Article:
The last article discussed the mythlike characteristics of abiogenesis, a key component of the theory of evolution, that says living organisms appeared spontaneously from nonliving matter. This article discusses evolution itself, which is separated into two categories:
Microevolution (n): Evolution resulting from a succession of relatively small genetic variations that often cause the formation of new subspecies.
Macroevolution (n): Large-scale evolution occurring over geologic time that results in the formation of new taxonomic groups.
The neo-Darwinian theory of evolution assumes that life-forms proceeded along a tree of life from a common ancestor via random genetic mutations. It assumes that life-forms microevolved into similar variations of themselves (such as different species of finch) via a succession of simple changes, and, ultimately, dissimilar creatures macroevolved (such as a fish into an amphibian and a land-mammal into a whale) over geological ages.
These categories are separated because there is little debate about microevolution—even to the point of forming a new species. Charles Darwin observed this about Galapagos Islands finches; it has been apparent for centuries in plant and animal breeding. Even young-earth creationists such as Jonathan Sarfati of Answers in Genesis accept microevolution (usually called by a different name) to explain an explosion of life-forms between Noah’s flood and Abraham.1
Yet there is a problem with macroevolution. Biologist Sean Carroll states, “A long-standing issue in evolutionary biology is whether the processes observable in extant populations and species (microevolution) are sufficient to account for larger-scale changes evident of longer periods of life’s history (macroevolution).”2
The simple truth is that there is no hard evidence for macroevolution; it is inferred by extrapolating microevolution over geological ages. Yet this inference is questionable.
Even when he originally proposed this notion, Julian Huxley observed: “It must be admitted that the … proof of the utilization of mutations in evolution under natural conditions has not yet been given.”3
And the same is true today. Zoologist Pierre-P. Grassé claims: “to insist … that life appeared quite by chance and evolved in this fashion is an unfounded supposition which … (is) not in accordance with the facts.”4
Biologist Lynn Margulis says, “I have seen no evidence whatsoever that these changes can occur through the accumulation of gradual mutations.”5
Scott Gilbert, John Opitz, and Rudolf Raff conclude, “Microevolutionary changes in gene frequency were not seen as able to turn a reptile into a mammal or to convert a fish into an amphibian… . The origin of species—Darwin’s problem—remains unsolved.”6
The “consensus” is that harmful gene mutations in humans occur once in 105-106 sperm or egg cells in a generation;7 the beneficial mutation rate is probably much less than 1% of this. Even if mutations occurred significantly more frequently eons ago, neo-Darwinism predicts a slow macroevolution, which ought to leave transitional forms in the fossil record. But instead, the fossil record illustrates “punctuated equilibrium:” life goes on stably for long periods of time, interrupted by periodic bursts of great activity for no known naturalistic reason, followed by a return to stability.
The most dramatic example of this is the Cambrian explosion about 500 million years ago. Prior to the Cambrian period, there was no evidence of any organisms with hard parts,8 but during a mere ~50 million years, “all of the main phyla and divisions of organisms that exist today—except for the land plants”—appeared.9 “Once all the basic niches were taken, however, this frenzy of new forms not only came to a stop, it was pruned back,” as some Cambrian phyla became extinct.10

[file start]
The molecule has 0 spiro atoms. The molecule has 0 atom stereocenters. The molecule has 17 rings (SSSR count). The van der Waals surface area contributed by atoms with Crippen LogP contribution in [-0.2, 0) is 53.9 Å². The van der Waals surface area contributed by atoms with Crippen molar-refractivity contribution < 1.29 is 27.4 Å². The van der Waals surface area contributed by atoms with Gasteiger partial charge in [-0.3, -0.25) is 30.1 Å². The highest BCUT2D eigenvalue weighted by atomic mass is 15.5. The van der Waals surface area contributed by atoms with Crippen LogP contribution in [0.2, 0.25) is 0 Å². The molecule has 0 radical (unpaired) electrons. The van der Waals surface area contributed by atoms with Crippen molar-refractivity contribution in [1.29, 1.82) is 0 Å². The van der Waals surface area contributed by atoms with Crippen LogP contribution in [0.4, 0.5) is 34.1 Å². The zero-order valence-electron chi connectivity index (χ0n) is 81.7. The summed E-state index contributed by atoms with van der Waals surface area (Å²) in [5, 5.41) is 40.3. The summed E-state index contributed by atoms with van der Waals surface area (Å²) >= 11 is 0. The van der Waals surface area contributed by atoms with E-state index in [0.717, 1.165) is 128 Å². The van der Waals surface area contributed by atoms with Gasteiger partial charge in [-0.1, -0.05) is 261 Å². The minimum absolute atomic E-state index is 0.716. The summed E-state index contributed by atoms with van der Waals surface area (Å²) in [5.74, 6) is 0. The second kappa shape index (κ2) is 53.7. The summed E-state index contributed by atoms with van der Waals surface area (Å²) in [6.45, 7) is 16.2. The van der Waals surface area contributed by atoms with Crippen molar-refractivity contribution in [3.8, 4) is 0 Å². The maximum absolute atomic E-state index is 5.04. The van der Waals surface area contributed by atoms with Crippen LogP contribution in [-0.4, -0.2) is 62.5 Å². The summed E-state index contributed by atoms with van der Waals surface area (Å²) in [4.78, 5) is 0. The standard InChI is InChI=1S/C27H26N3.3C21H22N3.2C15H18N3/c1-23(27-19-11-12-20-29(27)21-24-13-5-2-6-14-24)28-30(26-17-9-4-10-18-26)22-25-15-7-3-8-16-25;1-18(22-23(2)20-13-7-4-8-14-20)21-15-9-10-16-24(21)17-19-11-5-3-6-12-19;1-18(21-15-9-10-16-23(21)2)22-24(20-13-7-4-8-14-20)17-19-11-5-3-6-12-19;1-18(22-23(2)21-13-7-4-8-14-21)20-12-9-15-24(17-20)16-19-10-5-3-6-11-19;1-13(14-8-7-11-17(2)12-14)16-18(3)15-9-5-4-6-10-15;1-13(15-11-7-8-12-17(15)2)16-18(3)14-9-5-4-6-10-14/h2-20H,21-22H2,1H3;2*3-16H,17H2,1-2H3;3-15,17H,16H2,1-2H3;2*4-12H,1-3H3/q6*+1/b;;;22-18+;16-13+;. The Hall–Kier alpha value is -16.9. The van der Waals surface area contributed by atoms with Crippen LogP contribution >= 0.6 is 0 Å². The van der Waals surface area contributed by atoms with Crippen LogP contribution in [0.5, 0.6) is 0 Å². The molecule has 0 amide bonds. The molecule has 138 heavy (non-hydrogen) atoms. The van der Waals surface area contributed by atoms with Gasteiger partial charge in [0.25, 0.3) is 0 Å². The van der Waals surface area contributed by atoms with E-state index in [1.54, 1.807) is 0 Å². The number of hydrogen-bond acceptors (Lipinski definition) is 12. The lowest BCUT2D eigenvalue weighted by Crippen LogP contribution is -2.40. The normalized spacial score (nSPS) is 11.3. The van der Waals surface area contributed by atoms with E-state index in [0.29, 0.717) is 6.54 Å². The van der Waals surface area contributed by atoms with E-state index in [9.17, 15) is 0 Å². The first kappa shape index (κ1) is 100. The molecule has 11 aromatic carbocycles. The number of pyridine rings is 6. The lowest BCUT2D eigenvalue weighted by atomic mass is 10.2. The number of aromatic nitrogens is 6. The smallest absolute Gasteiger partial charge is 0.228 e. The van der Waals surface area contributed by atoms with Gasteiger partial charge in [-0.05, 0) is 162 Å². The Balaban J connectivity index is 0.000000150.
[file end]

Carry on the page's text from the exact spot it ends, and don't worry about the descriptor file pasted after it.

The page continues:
Rather than the neo-Darwinian pattern in which lower levels in the biological hierarchy should emerge before higher ones, the Cambrian pattern “creates the impression that (animal) evolution has by and large proceeded from the ‘top down.’”11 According to evolutionary theorist Jeffrey Schwartz, the major animal groups “appear in the fossil record as Athena did from the head of Zeus: full blown and raring to go.”12 Furthermore, the Cambrian explosion is not a special case, but rather illustrates that “punctuated equilibrium” is the rule—not the exception. James Valentine and Douglas Erwin claim “the evidence … suggests that the [Cambrian Explosion] has not been explained by any of the present theories … neither microevolutionary species selection, nor rapid macroevolutionary jumps will adequately satisfy the data.”13
There is such a dearth of transitional forms that every claim based on fragmentary information is greeted with great fanfare as evidence for evolution. Yet Stephen Jay Gould confesses:
“The extreme rarity of transitional forms in the fossil record persists as the trade secret of paleontology. The evolutionary trees that adorn our textbooks have data only at the tips and nodes of their branches; the rest is inference, however reasonable, not the evidence of fossils.”14
According to James Valentine and Douglas Erwin: “The sections of Cambrian rocks that we do have (and we have many) are essentially as complete as sections of equivalent time duration from similar depositional environments, [yet] transitional alliances are unknown or unconfirmed” for any of the phyla or classes.15
Paleontologist Steven M. Stanley states, “Despite the detailed study of the Pleistocene mammals of Europe, not a single valid example is known of phyletic (gradual) transition from one genus to another.”16
As an alternative—if genetic sequence differences among the major animal phyla are due to mutations steadily accumulated over long periods of time, it should be possible to use protein or DNA sequence differences in living species as a “molecular clock” to estimate how long ago they shared a common ancestor. However, such analysis often produces bizarre results, such as grouping rabbits with primates instead of rodents, placing sea urchins among the chordates, and putting cows closer to whales than to horses.17 Furthermore, critical analysis of such phylogenetic dating reveals uncertainties so large that the results are virtually meaningless.18